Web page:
Both books appear to be very well researched – the field of architecture in The Fountainhead, and railroads in Atlas Shrugged. Ms. Rand’s done her homework and this helps to give both novels verisimilitude, a sense of believability, which is much needed as a counterbalance to the caricature-like personalities she creates.

The Fountainhead revolves around a brilliant architect, Howard Roark, who refuses to compromise his ideals and style to be accepted, popular, or even to graduate from architecture school. Several contemptible characters recognize his inherent talent and ability, and feel threatened by it. She calls these people that fear him “second raters.” They try to bring him down, to defeat him; they do this to protect their own positions and mediocrity from looking excessively bad in comparison. This leads the uncompromising Roark almost to his own destitute destruction, but in the end he is vindicated and those who oppose him get their due. How Rand makes that happen I have to admit is satisfying.

Atlas Shrugged is more of an epic that revolves around 3 male heroes and one female heroine. All are productive masters of industry, high achievers, in one form or another – copper mining, steel-making, a brilliant mechanical engineer, a domineering railroad executive. Corrupt politicians limit their productivity, making it increasingly difficult to conduct profitable business. These masters of industry go on strike in protest, and without them society gradually crumbles. When complete chaos eventually reigns, John Galt emerges to lead the country from ruin to a new prosperous version of the United States based on economic freedom and the supreme right of individual achievement.

Ms. Rand projects herself into both novels as the heroine. In The Fountainhead she is Dominique Francon, the brilliant and beautiful daughter of an architect, spoiled, haughty, insolent, arrogant, untamed. She gets raped by Roark, after in effect asking for it – and decides she likes the experience. They develop a romance from there. Check your premises.

In Atlas Shrugged she is Dagny Taggart, the daughter of the founder of a trans-continental railroad. She is brilliant and capable, hard-working and competent in her job. She has not one, not two, but count ‘em 3 lovers in this book – all three of the book’s main heroes in fact. In the end it is the one and only John Galt who gets her. But enroute she has an affair with a married man (the steel magnate), this while she is the lover of the copper-mining tycoon. Several of her sexual encounters involve sado-masochism, complete with blood. This I found weird – check your premises – but it made for interesting reading if for no other reason than it was different from the usual.

Believability is important, because the most important points she tries to make in her novels resonate with society today, with business, politics, and how we live our lives currently. That is why, perhaps, her books continue to sell and why there is so much continued interest.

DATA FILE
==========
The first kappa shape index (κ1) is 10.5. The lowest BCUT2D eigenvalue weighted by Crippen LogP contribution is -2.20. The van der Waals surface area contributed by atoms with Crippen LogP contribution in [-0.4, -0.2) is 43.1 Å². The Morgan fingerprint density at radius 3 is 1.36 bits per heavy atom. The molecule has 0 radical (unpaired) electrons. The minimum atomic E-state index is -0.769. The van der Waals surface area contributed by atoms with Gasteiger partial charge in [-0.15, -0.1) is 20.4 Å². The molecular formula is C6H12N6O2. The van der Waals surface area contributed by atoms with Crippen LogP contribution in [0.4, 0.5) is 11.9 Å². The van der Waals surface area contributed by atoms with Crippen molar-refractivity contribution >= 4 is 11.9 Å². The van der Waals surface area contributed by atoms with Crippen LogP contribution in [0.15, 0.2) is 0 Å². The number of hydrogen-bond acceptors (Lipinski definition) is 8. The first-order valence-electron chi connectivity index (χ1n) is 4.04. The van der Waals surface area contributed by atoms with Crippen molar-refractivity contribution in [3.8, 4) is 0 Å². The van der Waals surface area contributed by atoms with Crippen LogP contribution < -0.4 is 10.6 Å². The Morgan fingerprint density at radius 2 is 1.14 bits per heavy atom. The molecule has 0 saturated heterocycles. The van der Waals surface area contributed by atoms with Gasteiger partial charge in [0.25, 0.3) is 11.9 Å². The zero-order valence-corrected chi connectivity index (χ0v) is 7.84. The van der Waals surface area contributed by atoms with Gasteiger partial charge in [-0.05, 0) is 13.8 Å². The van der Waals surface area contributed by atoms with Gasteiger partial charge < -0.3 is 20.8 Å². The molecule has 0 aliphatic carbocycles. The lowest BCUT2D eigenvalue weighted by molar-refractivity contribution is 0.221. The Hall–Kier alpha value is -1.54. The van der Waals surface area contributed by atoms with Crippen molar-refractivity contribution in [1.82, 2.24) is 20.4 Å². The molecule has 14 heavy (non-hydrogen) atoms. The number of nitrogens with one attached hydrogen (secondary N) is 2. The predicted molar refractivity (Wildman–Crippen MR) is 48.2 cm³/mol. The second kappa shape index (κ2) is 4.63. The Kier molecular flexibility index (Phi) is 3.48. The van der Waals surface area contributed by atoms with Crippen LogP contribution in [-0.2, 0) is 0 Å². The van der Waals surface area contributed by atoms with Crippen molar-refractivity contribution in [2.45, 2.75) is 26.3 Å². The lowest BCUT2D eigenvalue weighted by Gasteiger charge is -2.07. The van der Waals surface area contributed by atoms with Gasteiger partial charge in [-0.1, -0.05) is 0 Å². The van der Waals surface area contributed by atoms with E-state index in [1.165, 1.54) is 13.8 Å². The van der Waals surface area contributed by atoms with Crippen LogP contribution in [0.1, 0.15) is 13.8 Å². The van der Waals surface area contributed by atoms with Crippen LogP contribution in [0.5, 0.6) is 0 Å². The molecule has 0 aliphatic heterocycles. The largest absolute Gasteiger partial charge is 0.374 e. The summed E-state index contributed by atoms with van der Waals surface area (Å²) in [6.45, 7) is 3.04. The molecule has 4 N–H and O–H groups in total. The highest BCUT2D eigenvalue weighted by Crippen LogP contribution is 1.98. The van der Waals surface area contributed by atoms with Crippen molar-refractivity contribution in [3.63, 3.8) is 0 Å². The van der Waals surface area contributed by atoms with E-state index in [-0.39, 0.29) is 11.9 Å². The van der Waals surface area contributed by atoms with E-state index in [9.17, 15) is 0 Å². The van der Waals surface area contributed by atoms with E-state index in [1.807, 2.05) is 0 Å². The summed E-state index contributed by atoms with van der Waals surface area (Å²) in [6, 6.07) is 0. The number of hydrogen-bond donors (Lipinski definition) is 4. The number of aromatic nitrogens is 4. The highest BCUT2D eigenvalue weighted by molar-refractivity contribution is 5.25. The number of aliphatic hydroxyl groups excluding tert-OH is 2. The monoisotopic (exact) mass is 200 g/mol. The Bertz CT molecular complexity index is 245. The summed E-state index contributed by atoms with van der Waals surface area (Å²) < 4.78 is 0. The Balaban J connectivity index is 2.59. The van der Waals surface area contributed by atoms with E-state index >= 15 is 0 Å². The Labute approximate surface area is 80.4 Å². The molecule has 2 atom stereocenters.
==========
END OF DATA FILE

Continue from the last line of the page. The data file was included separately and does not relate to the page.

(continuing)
In a nutshell the central axioms of her philosophy, which she calls Objectivism, are these:

1. Man is a heroic being who’s highest goals are to achieve happiness in his own selfish self-interest, and to be productive to the best of his ability.

2. No man is the keeper of his brother. No governmental, religious, or any other authority has the right to dictate that any man should sacrifice his own self-interest for the betterment of others. Such dictated sacrifice, according to Ms Rand, is immoral.

3. The fact that you exist is the only rationale you need to do whatever you think is best for you, whatever that may be. Compromise of your ideals, your life’s purpose, is irrational, equivalent to death. Logically, anything less than you being in charge of yourself is like trying to force a square peg in a round hole, like trying to say one plus one doesn’t equal two. “A is A” as a central concept is repeated throughout Galt’s epic speech.

By the way, Ms. Rand uses the term man exclusively to refer to all of humanity. She precedes equal opportunity.

Simplistically, considering the complexity of her ideas, only two types of characters populate her novels –heroes and villains, and nothing in between. The two types are extreme – either totally consumed with self-interested purpose and achievement and nothing else (good), or morally corrupt and utterly contemptible (bad). There is basically nothing in between.

There are no conflicted characters. This of course is unrealistic, because it just doesn’t happen with normal human beings – so it tends to cast a caricature-like pall around the characters.

There’s no middle ground between good and evil to confuse the reader, she makes the difference very clear. And she spares no contempt toward those who differ from her belief system.